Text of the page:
Pretty much all the early Buddhist schools featured sunnata / sunyata as an important part of their teachings.
In particular, the Sarvastivadins (before they were actually known as such) referred to themselves as the "sunyavadins" when they argued against the Pudgalavadins' theory of the "pudgala". They feature sunyata as one of the sixteen aspects of the four noble truths (four each). Along with anatman, these two were the only aspects that were applicable to all four truths. (The others like anitya being not applicable to the truth of cessation for instance.) It also featured heavily in their three samadhis system. They also have a few sutras that use "sunyata" as synonymous with dependent origination, such as the "mahasunyata-paryaya" and "paramartha-sunyata-paryaya". Neither of these sutras are found in Pali. However, they played an important role for several others schools, it seems. (eg. Sautrantika, and the *Satyasiddhi.)
Whenever the Mahasamghika sutras use "sunyata", it is often part of a set like this: The four immeasurables, loving kindness, compassion, sympathetic joy and equanimity; then the three samadhis, emptiness, nothingness and the signless. (This latter form of the three samadhis may be older than the form emptiness, intentionless, signless.) There are suggestions that in fact the four immeasurables are used as the samatha basis for entrance into the three samadhis. ie. cultivate loving kindness up to deep dhyana, then turn to contemplation of not self. This pattern is similar to the sutra on Purification of Almsfood, and the Sunakkhata sutta. (From memory!)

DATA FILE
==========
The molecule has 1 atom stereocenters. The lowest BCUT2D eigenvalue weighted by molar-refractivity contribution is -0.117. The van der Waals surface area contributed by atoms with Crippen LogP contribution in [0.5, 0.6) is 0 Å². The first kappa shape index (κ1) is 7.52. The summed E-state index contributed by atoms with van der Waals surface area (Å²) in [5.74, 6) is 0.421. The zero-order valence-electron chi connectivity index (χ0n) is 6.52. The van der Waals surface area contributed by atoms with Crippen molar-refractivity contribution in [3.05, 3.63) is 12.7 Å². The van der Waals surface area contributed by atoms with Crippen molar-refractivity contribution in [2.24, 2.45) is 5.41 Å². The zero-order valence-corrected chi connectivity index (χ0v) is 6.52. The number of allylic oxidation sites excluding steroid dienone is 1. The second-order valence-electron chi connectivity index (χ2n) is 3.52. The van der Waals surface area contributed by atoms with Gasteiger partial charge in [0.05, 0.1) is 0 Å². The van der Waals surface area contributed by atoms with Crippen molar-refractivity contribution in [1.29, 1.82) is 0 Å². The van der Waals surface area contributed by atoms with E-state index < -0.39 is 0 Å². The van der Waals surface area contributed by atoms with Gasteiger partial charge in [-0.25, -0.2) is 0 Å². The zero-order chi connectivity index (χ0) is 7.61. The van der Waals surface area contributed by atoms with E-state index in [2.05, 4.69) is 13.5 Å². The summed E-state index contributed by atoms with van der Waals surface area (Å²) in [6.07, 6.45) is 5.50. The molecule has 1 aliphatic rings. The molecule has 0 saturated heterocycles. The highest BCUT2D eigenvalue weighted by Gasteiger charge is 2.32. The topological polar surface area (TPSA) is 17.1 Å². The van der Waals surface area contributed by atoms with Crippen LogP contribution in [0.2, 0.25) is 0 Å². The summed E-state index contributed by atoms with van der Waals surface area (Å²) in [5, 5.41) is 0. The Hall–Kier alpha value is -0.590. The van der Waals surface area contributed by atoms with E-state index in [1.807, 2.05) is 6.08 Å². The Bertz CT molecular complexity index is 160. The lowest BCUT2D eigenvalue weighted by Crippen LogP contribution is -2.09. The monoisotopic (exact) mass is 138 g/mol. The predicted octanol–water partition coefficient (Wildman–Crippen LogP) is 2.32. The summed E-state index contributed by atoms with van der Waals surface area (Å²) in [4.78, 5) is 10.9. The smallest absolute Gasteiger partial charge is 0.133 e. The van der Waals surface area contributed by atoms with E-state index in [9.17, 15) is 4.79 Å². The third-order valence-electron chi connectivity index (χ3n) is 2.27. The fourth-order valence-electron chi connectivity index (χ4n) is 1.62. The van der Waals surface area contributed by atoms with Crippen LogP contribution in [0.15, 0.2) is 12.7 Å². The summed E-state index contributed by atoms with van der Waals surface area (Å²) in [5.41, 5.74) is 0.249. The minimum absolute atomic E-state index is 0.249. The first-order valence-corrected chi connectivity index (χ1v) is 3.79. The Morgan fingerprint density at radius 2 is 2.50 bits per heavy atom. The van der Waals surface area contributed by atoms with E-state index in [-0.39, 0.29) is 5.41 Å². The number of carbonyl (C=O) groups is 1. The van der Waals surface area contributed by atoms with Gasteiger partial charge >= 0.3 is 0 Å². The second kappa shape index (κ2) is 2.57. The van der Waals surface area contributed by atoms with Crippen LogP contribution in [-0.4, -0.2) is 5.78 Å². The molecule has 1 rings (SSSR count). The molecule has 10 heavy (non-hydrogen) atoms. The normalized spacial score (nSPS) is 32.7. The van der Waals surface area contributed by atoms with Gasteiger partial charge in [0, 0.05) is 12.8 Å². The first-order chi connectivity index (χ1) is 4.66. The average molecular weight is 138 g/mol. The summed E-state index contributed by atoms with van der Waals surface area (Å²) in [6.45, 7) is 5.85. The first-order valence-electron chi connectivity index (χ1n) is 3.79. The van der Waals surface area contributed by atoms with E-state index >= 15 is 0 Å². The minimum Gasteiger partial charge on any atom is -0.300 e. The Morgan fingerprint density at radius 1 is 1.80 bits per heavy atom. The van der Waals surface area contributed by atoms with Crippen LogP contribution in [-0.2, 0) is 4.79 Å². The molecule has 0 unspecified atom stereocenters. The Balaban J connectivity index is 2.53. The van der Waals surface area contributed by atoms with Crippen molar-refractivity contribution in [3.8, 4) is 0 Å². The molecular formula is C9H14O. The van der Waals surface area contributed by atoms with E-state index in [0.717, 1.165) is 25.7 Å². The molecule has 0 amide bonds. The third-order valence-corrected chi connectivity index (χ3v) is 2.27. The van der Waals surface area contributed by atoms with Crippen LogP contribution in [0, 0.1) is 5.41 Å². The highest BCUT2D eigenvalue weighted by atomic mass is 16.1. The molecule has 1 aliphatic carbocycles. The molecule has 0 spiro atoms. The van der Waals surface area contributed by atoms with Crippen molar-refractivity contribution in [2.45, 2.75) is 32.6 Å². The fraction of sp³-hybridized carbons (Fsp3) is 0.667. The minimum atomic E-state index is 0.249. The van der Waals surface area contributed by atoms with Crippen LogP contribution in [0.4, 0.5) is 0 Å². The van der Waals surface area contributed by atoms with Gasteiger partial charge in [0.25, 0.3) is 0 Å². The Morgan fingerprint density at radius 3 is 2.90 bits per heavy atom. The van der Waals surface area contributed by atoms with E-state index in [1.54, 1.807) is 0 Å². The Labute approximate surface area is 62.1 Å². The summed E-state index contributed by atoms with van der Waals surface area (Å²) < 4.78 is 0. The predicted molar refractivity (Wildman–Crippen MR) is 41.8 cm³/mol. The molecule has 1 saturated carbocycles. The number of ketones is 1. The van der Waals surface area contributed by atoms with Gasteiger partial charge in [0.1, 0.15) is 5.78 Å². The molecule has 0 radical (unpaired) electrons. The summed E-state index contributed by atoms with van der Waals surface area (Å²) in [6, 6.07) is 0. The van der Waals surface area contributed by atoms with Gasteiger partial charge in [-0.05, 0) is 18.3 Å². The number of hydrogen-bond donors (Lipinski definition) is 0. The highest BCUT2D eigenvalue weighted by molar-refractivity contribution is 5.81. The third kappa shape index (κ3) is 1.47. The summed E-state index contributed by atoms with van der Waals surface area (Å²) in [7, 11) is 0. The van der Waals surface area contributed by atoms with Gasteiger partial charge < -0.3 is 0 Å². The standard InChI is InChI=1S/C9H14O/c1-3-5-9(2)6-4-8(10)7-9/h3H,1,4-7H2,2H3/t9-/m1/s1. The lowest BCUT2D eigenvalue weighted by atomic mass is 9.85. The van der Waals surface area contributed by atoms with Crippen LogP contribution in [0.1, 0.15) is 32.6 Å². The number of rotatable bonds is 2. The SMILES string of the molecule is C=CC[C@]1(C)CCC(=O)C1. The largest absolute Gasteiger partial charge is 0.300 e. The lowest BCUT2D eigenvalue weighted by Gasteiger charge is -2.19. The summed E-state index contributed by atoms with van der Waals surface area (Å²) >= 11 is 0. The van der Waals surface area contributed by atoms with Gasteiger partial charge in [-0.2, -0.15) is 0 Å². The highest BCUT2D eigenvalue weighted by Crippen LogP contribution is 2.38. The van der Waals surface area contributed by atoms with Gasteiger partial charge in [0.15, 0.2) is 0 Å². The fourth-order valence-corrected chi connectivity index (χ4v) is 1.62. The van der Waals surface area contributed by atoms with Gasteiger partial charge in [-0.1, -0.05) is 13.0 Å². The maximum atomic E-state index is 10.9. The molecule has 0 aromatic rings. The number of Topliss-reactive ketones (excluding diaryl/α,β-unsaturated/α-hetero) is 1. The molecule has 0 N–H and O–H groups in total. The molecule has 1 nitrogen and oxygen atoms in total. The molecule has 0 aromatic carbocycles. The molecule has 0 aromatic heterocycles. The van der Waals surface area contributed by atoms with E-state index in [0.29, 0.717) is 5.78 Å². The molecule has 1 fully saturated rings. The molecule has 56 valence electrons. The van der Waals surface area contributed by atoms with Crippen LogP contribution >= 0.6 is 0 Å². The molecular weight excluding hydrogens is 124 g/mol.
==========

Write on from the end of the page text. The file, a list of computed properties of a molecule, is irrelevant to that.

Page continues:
The *Satyasiddhi Sastra also heavily features sunyata. However, it has more of a Mahasamghika turn to it. It is used not just as "empty of self", but a generic "empty of ..." So, they used it a lot as a synonym for nirodha / nirvana, the absence of (empty of) defilements, and / or absence of deluded conceptualization.
Whatever the case, I am not sure what you mean by "trappings" of Mahayana. If you like the idea, just use the idea. No need to take other parts like the bodhisattva-theory or whatever. They can work independently, so to speak.
In recent decades, scholars like Warder and Kalupahana have argued that Nagarjuna's Mulamadhyamaka Karika is based on the Agamas, and not necessarily Mahayana at all. Actually, Yinshun already said this decades before that! It's entire content is consistent with readings of the Agamas, though not necessarily the Theravada interpretation. But after all, the Theravada was just one school. Other schools had their own take. In particular, Nagarjuna's association of sunyata with dependent origination and the middle way is perfectly in accord with those Sautrantika sutras mentioned above. Perhaps the Theravadins lost these texts at some point. Hard to say.
You'll just have to look beyond the usual stuff that is found in Pali sources, and possibly beyond Sanskrit sources, too.
Full disclosure: My PhD is on sunyata in the Prajnaparamita, following it's development through early and mainstream Nikayan Buddhism.
My recently moved Blog, containing some of my writings on the Buddha Dhamma, as well as a number of translations from classical Buddhist texts and modern authors, liturgy, etc.: .